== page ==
Later this week, Republicans will present their “2012 budget proposal that would cut more than $4 trillion from federal spending projected over the next decade and transform the Medicare health program for the elderly“:
The budget has been prepared by Rep. Paul Ryan, a Wisconsin Republican and the new chairman of the House Budget Committee, and it represents the most complete attempt so far by Republicans to make good on their promises during the 2010 midterm elections to cut government spending and deficits.
Though Rep. Ryan based the Medicare portion of his budget on a previous plan created in collaboration with a Democrat, Alice Rivlin, a senior fellow at the Brookings Institution and long-time budget expert, the current plan isn’t likely to get much Democratic support. Instead, it will set up a broad debate over spending and the role of government heading into the 2012 general election.
While Rivlin has some quibbles with the current plan, she generally backs it, reminding her fellow partisans that “What Democrats have to realize is we have to do something”. But, Ryan fears that “Democrats will use his budget as a ‘political weapon,’ . . . that they will have to ‘lie and demagogue to make it a weapon against us.'” Given their recent rhetoric, the Wisconsin Republican has good reason to be concerned.
Meanwhile, instead of offering a plan of their own, “Democratic leaders are waiting to gauge the public reaction to Ryan’s plan, which would reduce projected federal spending by more than $4 trillion over the next decade“. While it’s likely, they’ll offer an alternative, Rep. Chris Van Hollen (Md.), the senior Democrat on the budget panel remains “undecided.”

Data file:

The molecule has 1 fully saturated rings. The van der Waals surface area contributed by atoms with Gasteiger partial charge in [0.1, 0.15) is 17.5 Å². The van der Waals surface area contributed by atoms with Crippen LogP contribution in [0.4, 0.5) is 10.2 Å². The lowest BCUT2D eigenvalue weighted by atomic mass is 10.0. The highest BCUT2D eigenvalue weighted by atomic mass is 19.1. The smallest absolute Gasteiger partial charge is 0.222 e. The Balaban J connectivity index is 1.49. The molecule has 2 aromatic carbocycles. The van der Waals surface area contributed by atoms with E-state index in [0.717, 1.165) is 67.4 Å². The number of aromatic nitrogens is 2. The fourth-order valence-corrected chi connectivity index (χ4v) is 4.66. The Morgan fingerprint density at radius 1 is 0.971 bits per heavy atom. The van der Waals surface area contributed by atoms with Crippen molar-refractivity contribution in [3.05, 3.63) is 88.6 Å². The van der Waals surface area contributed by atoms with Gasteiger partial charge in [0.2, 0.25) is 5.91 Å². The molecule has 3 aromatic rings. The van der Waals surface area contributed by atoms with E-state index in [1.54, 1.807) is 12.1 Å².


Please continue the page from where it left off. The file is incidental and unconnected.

Over at the American Spectator, Joseph Lawler says its “Time to Pre-But Falsehoods About Paul Ryan’s Budget.”
Kudos to Ryan and his GOP team for making a serious effort to hold the line on federal spending — in line with Barack Obama’s promises as a candidate and rhetoric as president.
UPDATE: Ryan, Steven Hayward writes, touting the Wisconsin Republican as a presidential candidate,
. . . wants to have an adult conversation with America about the looming insolvency of the welfare state, and he has a serious plan to fix it. Like Kemp, lots of careerists in the GOP will head for the tall grass when the going gets tough, which I predict will begin on Tuesday afternoon, after Ryan lays out his budget proposal in more detail at a speech at my office, the American Enterprise Institute. (I’m going to be on a plane at the time and will have to miss it, but you can watch the webcast.) Ryan gave a preview of his plan yesterday on Fox News Sunday.
Read the whole thing.